Avocado Seed Benefits-Hype or True?

I came across this on Instagram or at least scrambling to post on Instagram. And yes, I did post an infographic on it, without ever really checking the science behind the benefits of the avocado seed. Look, every once in a while something slips. I figured I’d do the research on the health benefits of avocado seeds, here, and figure out whether there are any health benefits, or is it just more hype, with no science.

Now before we get into it, I’m talking specifically about the seed of an avocado, not the fruit itself. We already know about the health benefits of the fruit (hmmmm, a future post, methinks).

What is it? 

This is straightforward enough. Remove the skin and the fleshy part of the avocado, and whats’s left is the seed. This comprises roughly 16% of the entire fruit [1, 2]. The Hass and Feurte varieties (most popular), comprise the following: moisture content, 54.1% and 50.2%; ash content, 1.2% and 1.3%; protein, 2.4% and 2.5%; sugars, 3.5% and 2.2%; starch, 27.5% and 29.6 %; and fat 0.8 % and 1.0%, respectively. FYI the avocado itself is technically a single seed berry. Avocados can be propagated by seed, taking roughly four to six years to bear fruit, although in some cases seedlings can take 10 years to come into bearing. Just some random information you can use to impress your friends with.

Purported Benefits

Anti-oxidant Activity  It was found in several studies, that the avocado seed had more anti-oxidants than the pulp/fruit itself [3, 4, 5]. In fact a 2012 study showed a high amount of anti-oxidant compounds in both the seed and the peel (skin) with the peel exhibiting  greater activity [6]. So not just the seed, but the peel is valuable as well. In the seed the anti-oxidant activity was found to be due to the presence of ascorbic acid and other phenolic compounds. So far so good, let’s explore further.

Anti-inflammatory A 2018 study explored the effects of colored avocado seed extract (CASE)  extract on pro-inflammatory markers over a 24 hr period. The extract was found to inhibit or decrease the effects of the markers [7]. In a recent 2019 study, avocado seed extract was used to treat gastric ulcer disease in mice. It was found that the extract was able to reduce oxidative stress through a decrease on the oxidized products levels and increasing superoxide dismutase enzyme (SOD) activity, also preventing the rise in ulcer and lesions areas [8]. The extract was effective due to anti-inflammatory, antioxidant and antimicrobial properties. There are other similar studies that show the same effects, which is good news. However, this must be taken with a grain of salt. None of the studies involve actual human trials, and are either in-vitro (petri-dish), or in-vivo mice studies. Also, the extracts are highly concentrated. Does this translate to humans when consuming the whole seed? Maybe, maybe not. We simply do not have enough data to support such a conclusion.

Anti-cancer Folks, I’ve looked far and wide, and to date, there is very little research on the effects of the avocado seed on cancer. A 2008 Korean study, done in vitro showed, that the peel of the avocado exhibited higher scavenging activities against and effectiveness on MDA-MB-231 human breast cancer cells, than those from sarcocarp (flesh part of the fruit) and seed [9]. Another study published in 2013, examined the effects of the seed and leaves on leukemia cells. The results showed that the extracts induced significant apoptosis in the leukemia cells via an oxidative stress mechanism [10]. Similar results were found in other studies in cell cultures [11]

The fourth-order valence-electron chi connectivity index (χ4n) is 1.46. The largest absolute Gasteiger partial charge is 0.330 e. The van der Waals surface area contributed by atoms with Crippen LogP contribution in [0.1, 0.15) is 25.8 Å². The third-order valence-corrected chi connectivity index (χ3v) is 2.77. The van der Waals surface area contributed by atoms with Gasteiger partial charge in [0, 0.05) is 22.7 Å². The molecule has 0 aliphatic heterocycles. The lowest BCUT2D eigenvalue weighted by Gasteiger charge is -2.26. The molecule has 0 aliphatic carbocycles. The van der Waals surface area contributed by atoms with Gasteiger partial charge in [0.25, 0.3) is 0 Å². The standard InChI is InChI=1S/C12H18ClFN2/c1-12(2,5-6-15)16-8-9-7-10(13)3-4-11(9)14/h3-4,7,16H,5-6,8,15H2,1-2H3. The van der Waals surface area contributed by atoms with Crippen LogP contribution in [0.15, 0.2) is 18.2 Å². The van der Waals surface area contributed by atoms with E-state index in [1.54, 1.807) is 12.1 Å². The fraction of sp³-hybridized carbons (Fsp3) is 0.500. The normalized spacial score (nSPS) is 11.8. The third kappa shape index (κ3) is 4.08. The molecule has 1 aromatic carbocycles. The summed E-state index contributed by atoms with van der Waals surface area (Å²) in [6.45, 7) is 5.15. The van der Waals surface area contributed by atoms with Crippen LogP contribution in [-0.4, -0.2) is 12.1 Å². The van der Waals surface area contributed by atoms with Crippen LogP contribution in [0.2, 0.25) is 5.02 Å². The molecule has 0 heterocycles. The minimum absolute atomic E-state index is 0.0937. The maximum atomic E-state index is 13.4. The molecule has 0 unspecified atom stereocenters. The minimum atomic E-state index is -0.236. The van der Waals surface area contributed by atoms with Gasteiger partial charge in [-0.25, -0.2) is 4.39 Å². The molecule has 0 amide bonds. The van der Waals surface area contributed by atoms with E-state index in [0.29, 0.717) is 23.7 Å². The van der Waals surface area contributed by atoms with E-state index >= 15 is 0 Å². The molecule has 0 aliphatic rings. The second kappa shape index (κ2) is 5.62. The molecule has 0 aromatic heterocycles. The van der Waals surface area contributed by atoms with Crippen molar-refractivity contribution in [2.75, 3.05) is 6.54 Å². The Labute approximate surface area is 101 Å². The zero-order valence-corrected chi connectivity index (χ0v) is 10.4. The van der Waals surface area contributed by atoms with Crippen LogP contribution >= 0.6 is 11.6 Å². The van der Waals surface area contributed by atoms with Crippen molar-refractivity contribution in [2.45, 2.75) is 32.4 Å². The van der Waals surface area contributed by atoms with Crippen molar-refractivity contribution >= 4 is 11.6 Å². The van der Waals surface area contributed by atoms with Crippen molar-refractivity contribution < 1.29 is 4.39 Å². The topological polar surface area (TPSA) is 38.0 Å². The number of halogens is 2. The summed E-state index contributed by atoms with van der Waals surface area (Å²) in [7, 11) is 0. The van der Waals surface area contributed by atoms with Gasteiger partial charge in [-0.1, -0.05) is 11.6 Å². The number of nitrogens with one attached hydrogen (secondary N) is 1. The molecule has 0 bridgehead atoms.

If you look online, you will find many sites making claims about anti-cancer benefits, but they rarely cite any scientific studies to back up their claims. If you find something, let me know and I’ll look into it.

Effects on Cholesterol and hypertension  A 2012 study study using mice model, showed that the seed extract can reduce total cholesterol and LDL cholesterol [12]. Another 2010 study, this time on actual rats, examined the effects of the seed extract on hypertension and lipid profiles. Twenty five rats were divided into five equal groups, which included the control group (no treatment) with the other groups treated with varying doses (200 mg/kg  – 700 mg/kg b. wt of seed extract). It was found that, the different doses of avocado seed extract, significantly reduced blood pressures of the hypertensive rats. Reduction in total cholesterol, LDL and triacylglycerol levels were observed at the 500 mg/kg b. wt of seed extract, in the plasma, kidney, liver and heart [13]. Other studies also showed reductions in blood pressure levels in rat studies [14]

Diabetes  A 2013 study of 30 rats divided into 6 groups, investigated the effects of avocado seed extract on diabetes. The study was conducted over a 21 day period and tested various concentrations of the extract. The results showed that the extract reversed the damage that occurred in diabetic rats. There was also anti-diabetic and protective effects on some rat tissues such as the pancreas, kidneys, and liver [15]. A similar study conducted in 2012 showed comparable outcomes [16].

Potential Risks

In general, seeds of fruits are no made for consumption. Animals generally avoid consuming the seeds of fruits due to its bitterness or toxic effects. For example,  apricots, cherries, plums, and peaches  contain a compound called amygdalin, which breaks down into hydrogen cyanide when ingested. It makes sense, since the species of a plant could end if the seeds were constantly being consumed, so from an evolutionary standpoint it’s logical for seeds to be toxic or difficult to digest. So, let’s examine the avocado seed.